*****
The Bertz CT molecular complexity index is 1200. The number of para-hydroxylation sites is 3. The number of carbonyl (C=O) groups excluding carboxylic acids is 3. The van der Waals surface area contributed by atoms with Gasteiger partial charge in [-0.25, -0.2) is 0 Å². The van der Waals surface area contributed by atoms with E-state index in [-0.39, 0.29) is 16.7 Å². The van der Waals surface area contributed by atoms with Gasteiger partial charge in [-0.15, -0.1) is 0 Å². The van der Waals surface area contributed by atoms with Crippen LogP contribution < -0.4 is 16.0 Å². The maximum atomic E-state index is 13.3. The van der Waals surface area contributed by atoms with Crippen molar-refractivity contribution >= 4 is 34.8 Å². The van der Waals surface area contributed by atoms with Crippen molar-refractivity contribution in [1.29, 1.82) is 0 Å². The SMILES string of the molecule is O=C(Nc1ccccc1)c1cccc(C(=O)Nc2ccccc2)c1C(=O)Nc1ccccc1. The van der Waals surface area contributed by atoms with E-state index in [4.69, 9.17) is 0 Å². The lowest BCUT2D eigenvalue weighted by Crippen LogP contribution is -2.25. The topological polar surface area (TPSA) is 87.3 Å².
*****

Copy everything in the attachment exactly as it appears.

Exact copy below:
The Bertz CT molecular complexity index is 1200. The number of para-hydroxylation sites is 3. The number of carbonyl (C=O) groups excluding carboxylic acids is 3. The van der Waals surface area contributed by atoms with Gasteiger partial charge in [-0.25, -0.2) is 0 Å². The van der Waals surface area contributed by atoms with E-state index in [-0.39, 0.29) is 16.7 Å². The van der Waals surface area contributed by atoms with Gasteiger partial charge in [-0.15, -0.1) is 0 Å². The van der Waals surface area contributed by atoms with Crippen LogP contribution < -0.4 is 16.0 Å². The maximum atomic E-state index is 13.3. The van der Waals surface area contributed by atoms with Crippen molar-refractivity contribution >= 4 is 34.8 Å². The van der Waals surface area contributed by atoms with Crippen molar-refractivity contribution in [1.29, 1.82) is 0 Å². The SMILES string of the molecule is O=C(Nc1ccccc1)c1cccc(C(=O)Nc2ccccc2)c1C(=O)Nc1ccccc1. The van der Waals surface area contributed by atoms with E-state index in [4.69, 9.17) is 0 Å². The lowest BCUT2D eigenvalue weighted by Crippen LogP contribution is -2.25. The topological polar surface area (TPSA) is 87.3 Å².